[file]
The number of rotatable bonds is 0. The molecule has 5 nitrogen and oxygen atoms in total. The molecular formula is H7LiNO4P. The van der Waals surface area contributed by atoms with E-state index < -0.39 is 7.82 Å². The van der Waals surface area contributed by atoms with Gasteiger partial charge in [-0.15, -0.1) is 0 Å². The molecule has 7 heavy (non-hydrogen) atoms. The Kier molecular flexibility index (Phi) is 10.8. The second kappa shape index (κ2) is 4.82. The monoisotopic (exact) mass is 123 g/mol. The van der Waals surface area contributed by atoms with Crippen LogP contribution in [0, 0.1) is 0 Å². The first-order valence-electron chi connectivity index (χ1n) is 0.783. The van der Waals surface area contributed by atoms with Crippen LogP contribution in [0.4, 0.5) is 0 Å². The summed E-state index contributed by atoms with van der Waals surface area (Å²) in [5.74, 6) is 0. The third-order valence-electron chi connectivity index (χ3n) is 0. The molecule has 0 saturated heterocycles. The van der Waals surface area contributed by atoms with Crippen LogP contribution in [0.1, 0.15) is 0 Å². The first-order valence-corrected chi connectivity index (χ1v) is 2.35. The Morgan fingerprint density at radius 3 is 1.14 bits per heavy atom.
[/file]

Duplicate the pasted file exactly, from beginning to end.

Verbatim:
The number of rotatable bonds is 0. The molecule has 5 nitrogen and oxygen atoms in total. The molecular formula is H7LiNO4P. The van der Waals surface area contributed by atoms with E-state index < -0.39 is 7.82 Å². The van der Waals surface area contributed by atoms with Gasteiger partial charge in [-0.15, -0.1) is 0 Å². The molecule has 7 heavy (non-hydrogen) atoms. The Kier molecular flexibility index (Phi) is 10.8. The second kappa shape index (κ2) is 4.82. The monoisotopic (exact) mass is 123 g/mol. The van der Waals surface area contributed by atoms with Crippen LogP contribution in [0, 0.1) is 0 Å². The first-order valence-electron chi connectivity index (χ1n) is 0.783. The van der Waals surface area contributed by atoms with Crippen LogP contribution in [0.4, 0.5) is 0 Å². The summed E-state index contributed by atoms with van der Waals surface area (Å²) in [5.74, 6) is 0. The third-order valence-electron chi connectivity index (χ3n) is 0. The molecule has 0 saturated heterocycles. The van der Waals surface area contributed by atoms with Crippen LogP contribution in [0.1, 0.15) is 0 Å². The first-order valence-corrected chi connectivity index (χ1v) is 2.35. The Morgan fingerprint density at radius 3 is 1.14 bits per heavy atom.